World Mental Health Day: All you need to know about humiliation — the silent suicide trigger

World Mental Health Day
  • Today is World Mental Health Day themed; ‘suicide prevention’. 
  • We explore the role of humiliation in suicide, one of the leading causes of death in Nigeria.
  • We also take look at other suicide triggers.

Every 40 seconds, one person loses their life to suicide and about 800 000 people take their lives every year all over the world.

According to the World Health Organisation (WHO), suicide is the second leading cause of death among young people.

It is also a leading cause of death in Nigeria with over 18,608 Nigerians intentionally taking their own lives.

Each time this happens, the families, communities and in some cases, countries left behind have to deal with the long-lasting effects this tragedy can have on the people left behind. 

Why are Nigerians killing themselves?

There are several reasons why someone would choose to end their life. These range from mental disorders like depression, financial problems, break-ups, terminal illnesses to conflict, disaster, violence, abuse, loss, a sense of isolation/abandonment and discrimination. 

Add joblessness, delay in salaries, and all the things that come with Nigeria’s dire economic situation and you have a powder keg which could explode at any moment.

One silent suicide trigger most people neglect is humiliation. Studies have shown that people subjected to severe humiliations often experience feelings of hopelessness and helplessness that can plunge individuals into major depression and anxiety which can result in suicide.

Take the case of Saka, a 17-year-old girl, who took her life after her grandmother insisted she move out after she got pregnant. A national daily reported that the victim died after drinking a certain insecticide.

This suicide, like many others, came from feeling shame and humiliation after experiencing a ‘disgraceful’ experience. Faced with shame and humiliation, most people, especially the young ones aged 19–29, see suicide as the only way out.

A professor of psychiatry at the University of Newcastle, Vaughan Carr, highlighted the role of humiliation in suicide saying, “If the magnitude of the stress or shaming experience is large enough, it can produce a catastrophic degree of despair and sense of hopelessness associated with the loss of self-esteem … that can trigger a very sudden and very lethal suicide attempt.”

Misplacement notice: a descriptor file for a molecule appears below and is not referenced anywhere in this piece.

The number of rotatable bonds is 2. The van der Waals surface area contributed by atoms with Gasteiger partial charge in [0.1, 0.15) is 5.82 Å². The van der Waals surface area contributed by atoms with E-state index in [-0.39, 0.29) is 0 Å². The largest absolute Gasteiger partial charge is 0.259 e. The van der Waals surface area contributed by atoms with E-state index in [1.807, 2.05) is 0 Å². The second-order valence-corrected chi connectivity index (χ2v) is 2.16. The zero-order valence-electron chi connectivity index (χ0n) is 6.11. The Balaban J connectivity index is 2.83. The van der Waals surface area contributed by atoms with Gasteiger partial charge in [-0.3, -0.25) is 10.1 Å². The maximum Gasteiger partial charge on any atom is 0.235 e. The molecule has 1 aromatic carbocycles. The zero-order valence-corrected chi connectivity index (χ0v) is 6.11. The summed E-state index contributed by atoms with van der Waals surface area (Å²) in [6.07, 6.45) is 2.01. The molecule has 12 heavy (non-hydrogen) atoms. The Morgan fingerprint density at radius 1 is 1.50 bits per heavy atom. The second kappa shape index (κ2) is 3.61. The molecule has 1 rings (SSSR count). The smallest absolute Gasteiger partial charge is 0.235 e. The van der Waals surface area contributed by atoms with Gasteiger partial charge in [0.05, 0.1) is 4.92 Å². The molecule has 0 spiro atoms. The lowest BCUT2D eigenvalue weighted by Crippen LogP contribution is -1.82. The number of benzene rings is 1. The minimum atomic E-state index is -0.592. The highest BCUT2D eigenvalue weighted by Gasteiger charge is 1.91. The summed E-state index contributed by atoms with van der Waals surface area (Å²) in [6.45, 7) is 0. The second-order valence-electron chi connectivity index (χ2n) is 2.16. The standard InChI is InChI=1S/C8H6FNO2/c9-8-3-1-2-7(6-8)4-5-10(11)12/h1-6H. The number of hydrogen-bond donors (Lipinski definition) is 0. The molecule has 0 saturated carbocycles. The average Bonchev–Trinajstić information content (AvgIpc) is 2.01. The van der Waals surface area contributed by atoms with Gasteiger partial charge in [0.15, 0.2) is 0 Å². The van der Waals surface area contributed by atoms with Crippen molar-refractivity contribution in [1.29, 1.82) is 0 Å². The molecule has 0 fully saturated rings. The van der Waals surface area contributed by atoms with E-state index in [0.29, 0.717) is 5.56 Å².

Is there a way out?

Suicide is a complex issue but it is preventable. To prevent humiliation-triggered suicides, we need to be on the lookout for incidents that could create a sense of hopelessness and despair.

Also look for warning signs like increased use of alcohol or drugs, aggression, withdrawal/isolation from group activities, family and friends.

We should also be alert to utterances from people that include;

  • Killing themselves
  • Feeling hopeless
  • Having no reason to live
  • Being a burden to others
  • Feeling trapped
  • Immense pain

Once you notice any of this, lend a listening ear, be empathetic, let them know you care and that they are not alone. You can also encourage them to get professional help, get enough sleep, exercise (boosts mood and reduces chemicals that can make depression worse) and remove harmful objects that could serve as a means of suicide.

In the words of a Psychiatrist named Dr Eno Kufre, “Suicide is not inevitable if we are more conscious of the signs and symptoms of depression. If we are all ready to stick out our necks and be a ‘Good Samaritan,’ we will help not a few people avert untimely death and lifetime complications through suicide and failed suicidal attempts. Everyone has a role to play in preventing suicide. In a situation where a person’s life is at stake, it is better to do too much than not enough. We all need a high index of suspicion and awareness to be able to recognize persons with such tendencies. Offering a listening ear, advice and aids, may be all you need to do to give him a reason to rethink. Also remember that it will be imperative to get such persons to see a mental health physician (a psychiatrist), for proper evaluation, psychotherapy and possibly medications.”

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